Mine could ease US dependency on China for phone components
A US company has received permission to reopen a large rare earths mine, easing fears that the country was becoming too dependent on Chinese imports of the substances needed for mobile phones, solar cells and other technologies.
While rare earths aren't actually particularly rare, they are hard to extract, and China currently enjoys a near-monopoly - over 90 percent of rare earths are mined and processed there.
During the autumn, the country warned that it was considering the introduction of stringent export regulations, leading to fears that this could seriously hamper the US tech industry. It's already raised export tariffs.
But now Molycorp says it's reopening its Mountain Pass mine in California, with the aim of producing as much as 20,000 tons of rare earths - equivalent to about 20 percent of China's output.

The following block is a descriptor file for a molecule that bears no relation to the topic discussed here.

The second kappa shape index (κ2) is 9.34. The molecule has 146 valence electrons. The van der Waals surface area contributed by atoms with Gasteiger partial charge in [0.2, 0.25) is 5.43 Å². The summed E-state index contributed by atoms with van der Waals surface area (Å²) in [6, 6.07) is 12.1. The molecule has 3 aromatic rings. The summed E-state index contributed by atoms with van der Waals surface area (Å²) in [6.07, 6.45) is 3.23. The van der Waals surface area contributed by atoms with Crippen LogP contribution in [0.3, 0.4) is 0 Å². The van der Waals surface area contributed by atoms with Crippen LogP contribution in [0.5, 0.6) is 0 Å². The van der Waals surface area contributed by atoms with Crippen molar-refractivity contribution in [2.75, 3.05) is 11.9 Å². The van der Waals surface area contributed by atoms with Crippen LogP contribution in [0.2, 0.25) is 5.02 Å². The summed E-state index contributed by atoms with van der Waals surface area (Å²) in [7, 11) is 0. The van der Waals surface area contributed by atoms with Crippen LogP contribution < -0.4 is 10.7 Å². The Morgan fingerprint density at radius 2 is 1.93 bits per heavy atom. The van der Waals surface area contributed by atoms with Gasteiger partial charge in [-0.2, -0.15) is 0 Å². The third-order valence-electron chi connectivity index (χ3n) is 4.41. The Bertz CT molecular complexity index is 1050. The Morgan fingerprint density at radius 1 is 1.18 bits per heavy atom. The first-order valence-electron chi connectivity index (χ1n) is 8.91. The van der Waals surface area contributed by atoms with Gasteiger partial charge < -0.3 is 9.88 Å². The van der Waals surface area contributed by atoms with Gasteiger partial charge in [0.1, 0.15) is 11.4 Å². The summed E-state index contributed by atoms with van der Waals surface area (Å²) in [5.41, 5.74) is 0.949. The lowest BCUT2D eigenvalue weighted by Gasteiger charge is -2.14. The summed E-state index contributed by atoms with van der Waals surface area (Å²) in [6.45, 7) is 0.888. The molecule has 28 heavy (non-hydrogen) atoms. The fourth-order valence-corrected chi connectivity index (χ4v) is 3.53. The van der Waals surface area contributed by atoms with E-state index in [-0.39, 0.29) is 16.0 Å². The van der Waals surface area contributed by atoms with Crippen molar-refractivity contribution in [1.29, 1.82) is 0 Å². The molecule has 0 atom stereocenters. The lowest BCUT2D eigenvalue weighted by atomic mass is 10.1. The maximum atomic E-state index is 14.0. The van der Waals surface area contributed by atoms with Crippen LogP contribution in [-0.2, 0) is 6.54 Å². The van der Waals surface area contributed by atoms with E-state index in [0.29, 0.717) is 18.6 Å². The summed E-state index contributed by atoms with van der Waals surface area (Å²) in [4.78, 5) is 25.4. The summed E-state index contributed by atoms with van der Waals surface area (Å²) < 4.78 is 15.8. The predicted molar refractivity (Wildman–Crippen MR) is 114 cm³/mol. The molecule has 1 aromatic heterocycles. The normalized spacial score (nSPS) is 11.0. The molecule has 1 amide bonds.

It's signed joint venture agreements with Hitachi Metals for the manufacture of neodymium-iron-boron (NdFeB) alloys and magnets.
"These joint ventures are an integral part of Molycorp’s 'mine-to-magnets' business plan, and they move our Company and the United States one step closer to realizing the strategic goal of re-establishing a complete rare earth manufacturing supply chain in the US," said Mark Smith, Molycorp’s CEO.
Colorado-based Molycorp is the only rare earth oxide producer in the western hemisphere, but currently only produces around 3,000 metric tons of commercial rare earth materials per year. The new mine and processing facility will increase this amount seven-fold over the next two years, producing high-purity oxides, metals, alloys, and permanent magnets.